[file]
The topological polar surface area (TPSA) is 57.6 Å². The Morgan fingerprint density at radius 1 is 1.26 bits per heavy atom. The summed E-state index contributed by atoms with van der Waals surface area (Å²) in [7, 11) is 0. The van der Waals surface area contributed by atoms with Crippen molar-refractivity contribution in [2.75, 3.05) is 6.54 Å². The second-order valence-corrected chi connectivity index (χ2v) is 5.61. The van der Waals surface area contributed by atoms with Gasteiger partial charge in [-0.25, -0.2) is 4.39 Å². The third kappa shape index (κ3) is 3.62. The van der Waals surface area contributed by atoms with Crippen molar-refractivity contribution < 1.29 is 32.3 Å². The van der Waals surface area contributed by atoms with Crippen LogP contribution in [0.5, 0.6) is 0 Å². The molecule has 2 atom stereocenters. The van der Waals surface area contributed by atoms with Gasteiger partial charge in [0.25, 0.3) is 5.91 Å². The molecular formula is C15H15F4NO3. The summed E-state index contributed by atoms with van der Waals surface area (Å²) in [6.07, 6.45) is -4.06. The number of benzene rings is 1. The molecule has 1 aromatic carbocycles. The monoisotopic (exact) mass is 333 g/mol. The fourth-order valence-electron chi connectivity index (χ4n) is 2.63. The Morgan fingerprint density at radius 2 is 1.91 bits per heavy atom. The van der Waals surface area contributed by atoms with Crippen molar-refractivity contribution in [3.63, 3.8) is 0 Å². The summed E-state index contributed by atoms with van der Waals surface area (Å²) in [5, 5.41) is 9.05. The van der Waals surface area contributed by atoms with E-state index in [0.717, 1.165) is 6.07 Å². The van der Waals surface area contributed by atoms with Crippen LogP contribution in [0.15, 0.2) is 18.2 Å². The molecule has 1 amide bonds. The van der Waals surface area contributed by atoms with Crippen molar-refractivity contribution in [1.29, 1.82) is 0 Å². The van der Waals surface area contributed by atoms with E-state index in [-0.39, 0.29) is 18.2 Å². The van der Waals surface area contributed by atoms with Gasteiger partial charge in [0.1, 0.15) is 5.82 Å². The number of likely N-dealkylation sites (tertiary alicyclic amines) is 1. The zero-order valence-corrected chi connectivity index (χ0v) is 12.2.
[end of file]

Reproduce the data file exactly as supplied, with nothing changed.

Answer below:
The topological polar surface area (TPSA) is 57.6 Å². The Morgan fingerprint density at radius 1 is 1.26 bits per heavy atom. The summed E-state index contributed by atoms with van der Waals surface area (Å²) in [7, 11) is 0. The van der Waals surface area contributed by atoms with Crippen molar-refractivity contribution in [2.75, 3.05) is 6.54 Å². The second-order valence-corrected chi connectivity index (χ2v) is 5.61. The van der Waals surface area contributed by atoms with Gasteiger partial charge in [-0.25, -0.2) is 4.39 Å². The third kappa shape index (κ3) is 3.62. The van der Waals surface area contributed by atoms with Crippen molar-refractivity contribution < 1.29 is 32.3 Å². The van der Waals surface area contributed by atoms with Crippen LogP contribution in [0.5, 0.6) is 0 Å². The molecule has 2 atom stereocenters. The van der Waals surface area contributed by atoms with Gasteiger partial charge in [0.25, 0.3) is 5.91 Å². The molecular formula is C15H15F4NO3. The summed E-state index contributed by atoms with van der Waals surface area (Å²) in [6.07, 6.45) is -4.06. The number of benzene rings is 1. The molecule has 1 aromatic carbocycles. The monoisotopic (exact) mass is 333 g/mol. The fourth-order valence-electron chi connectivity index (χ4n) is 2.63. The Morgan fingerprint density at radius 2 is 1.91 bits per heavy atom. The van der Waals surface area contributed by atoms with Crippen molar-refractivity contribution in [3.63, 3.8) is 0 Å². The summed E-state index contributed by atoms with van der Waals surface area (Å²) in [5, 5.41) is 9.05. The van der Waals surface area contributed by atoms with E-state index in [0.717, 1.165) is 6.07 Å². The van der Waals surface area contributed by atoms with Crippen LogP contribution in [0.15, 0.2) is 18.2 Å². The molecule has 1 amide bonds. The van der Waals surface area contributed by atoms with Crippen molar-refractivity contribution in [1.29, 1.82) is 0 Å². The van der Waals surface area contributed by atoms with E-state index in [-0.39, 0.29) is 18.2 Å². The van der Waals surface area contributed by atoms with Gasteiger partial charge in [0.1, 0.15) is 5.82 Å². The number of likely N-dealkylation sites (tertiary alicyclic amines) is 1. The zero-order valence-corrected chi connectivity index (χ0v) is 12.2.